Out of the Woodwork: Enrollment Spillovers in the Oregon Health Insurance Experiment
We analyze the impact of expanded adult Medicaid eligibility on the Medicaid enrollment of already-eligible children. To do so, we exploit the 2008 Oregon Medicaid lottery, in which some low-income uninsured adults were randomly selected for the chance to apply for Medicaid. Children in these households were eligible for Medicaid irrespective of whether the household won the lottery. We estimate statistically significant but transitory impacts of adult lottery selection on children’s Medicaid enrollment: for every 9 adults who enroll in Medicaid due to the lottery, one additional child also enrolls at the same time. Our results shed light on the existence, magnitude, and nature of so-called “woodwork effects”.
We are grateful to Heidi Allen, Sarah Miller, Kosali Simon and seminar participants at ASHEcon and IHEA for helpful comments. We thank Sam Wang for outstanding research assistance on this study and Rose Burnam for outstanding research assistance on preparatory work. We gratefully acknowledge funding from the National Institute on Aging: R01-AG034151. This research was overseen and approved by the institutional review boards of Columbia University, Massachusetts Institute of Technology and the National Bureau of Economic Research. The views expressed herein are those of the authors and do not necessarily reflect the views of the National Bureau of Economic Research.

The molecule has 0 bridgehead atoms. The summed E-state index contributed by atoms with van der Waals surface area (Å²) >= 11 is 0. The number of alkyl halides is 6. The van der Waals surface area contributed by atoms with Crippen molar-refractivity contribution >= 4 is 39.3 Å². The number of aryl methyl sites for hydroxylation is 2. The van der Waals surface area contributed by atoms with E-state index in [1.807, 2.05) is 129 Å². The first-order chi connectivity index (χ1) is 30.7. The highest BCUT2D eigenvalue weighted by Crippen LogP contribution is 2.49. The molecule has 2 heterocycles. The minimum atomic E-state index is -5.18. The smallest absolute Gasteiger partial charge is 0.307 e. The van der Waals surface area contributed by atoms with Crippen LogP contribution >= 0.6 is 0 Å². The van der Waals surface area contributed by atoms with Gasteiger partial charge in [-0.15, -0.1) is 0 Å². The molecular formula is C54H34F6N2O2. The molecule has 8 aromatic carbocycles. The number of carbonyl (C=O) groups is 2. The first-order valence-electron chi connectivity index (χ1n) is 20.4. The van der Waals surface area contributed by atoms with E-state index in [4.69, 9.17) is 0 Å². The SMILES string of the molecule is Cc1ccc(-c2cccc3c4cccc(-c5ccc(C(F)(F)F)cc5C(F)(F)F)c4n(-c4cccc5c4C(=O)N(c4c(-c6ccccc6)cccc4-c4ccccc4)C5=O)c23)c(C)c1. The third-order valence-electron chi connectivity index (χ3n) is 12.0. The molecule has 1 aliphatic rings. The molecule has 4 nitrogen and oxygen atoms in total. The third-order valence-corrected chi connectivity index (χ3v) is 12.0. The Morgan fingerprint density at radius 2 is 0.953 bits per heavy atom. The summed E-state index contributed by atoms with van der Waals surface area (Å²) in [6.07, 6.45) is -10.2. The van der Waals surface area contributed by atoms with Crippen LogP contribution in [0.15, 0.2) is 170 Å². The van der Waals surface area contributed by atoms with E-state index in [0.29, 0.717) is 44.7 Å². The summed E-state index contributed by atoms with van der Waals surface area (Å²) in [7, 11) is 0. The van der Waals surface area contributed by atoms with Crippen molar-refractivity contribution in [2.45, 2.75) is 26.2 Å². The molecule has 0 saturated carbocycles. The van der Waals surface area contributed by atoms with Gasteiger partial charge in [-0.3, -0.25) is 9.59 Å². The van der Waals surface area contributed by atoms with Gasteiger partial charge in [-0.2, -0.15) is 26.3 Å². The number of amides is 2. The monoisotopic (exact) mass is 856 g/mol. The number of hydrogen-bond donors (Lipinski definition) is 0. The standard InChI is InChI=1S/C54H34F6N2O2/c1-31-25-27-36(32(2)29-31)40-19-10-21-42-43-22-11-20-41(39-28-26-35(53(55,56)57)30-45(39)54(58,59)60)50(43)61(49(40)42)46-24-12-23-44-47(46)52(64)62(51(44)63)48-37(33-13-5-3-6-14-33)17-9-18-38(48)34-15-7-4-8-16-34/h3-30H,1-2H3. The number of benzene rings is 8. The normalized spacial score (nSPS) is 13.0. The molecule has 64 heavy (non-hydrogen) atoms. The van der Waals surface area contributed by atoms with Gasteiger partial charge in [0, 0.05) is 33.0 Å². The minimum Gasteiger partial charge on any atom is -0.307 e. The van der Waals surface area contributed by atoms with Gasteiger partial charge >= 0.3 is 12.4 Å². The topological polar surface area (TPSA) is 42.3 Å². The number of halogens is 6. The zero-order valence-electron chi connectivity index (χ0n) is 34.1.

I have received financial support in the form of grants from the following organizations: National Institute on Aging, J-PAL North America, the Laura and John Arnold Foundation, and the Robert Wood Johnson Foundation. I have received funding through an Intergovernment Personnel Act (IPA) agreement between the U.S. General Services Administration and Columbia University to support randomized trials with the Defense Health Agency and the Centers for Medicare and Medicaid Services.Katherine Baicker
Grants (Direct or Indirect Salary Support):
Director, Eli Lilly
Member, Congressional Budget Office Panel of Health Advisers
Member, NIHCM Advisory Board
Trustee, Mayo Clinic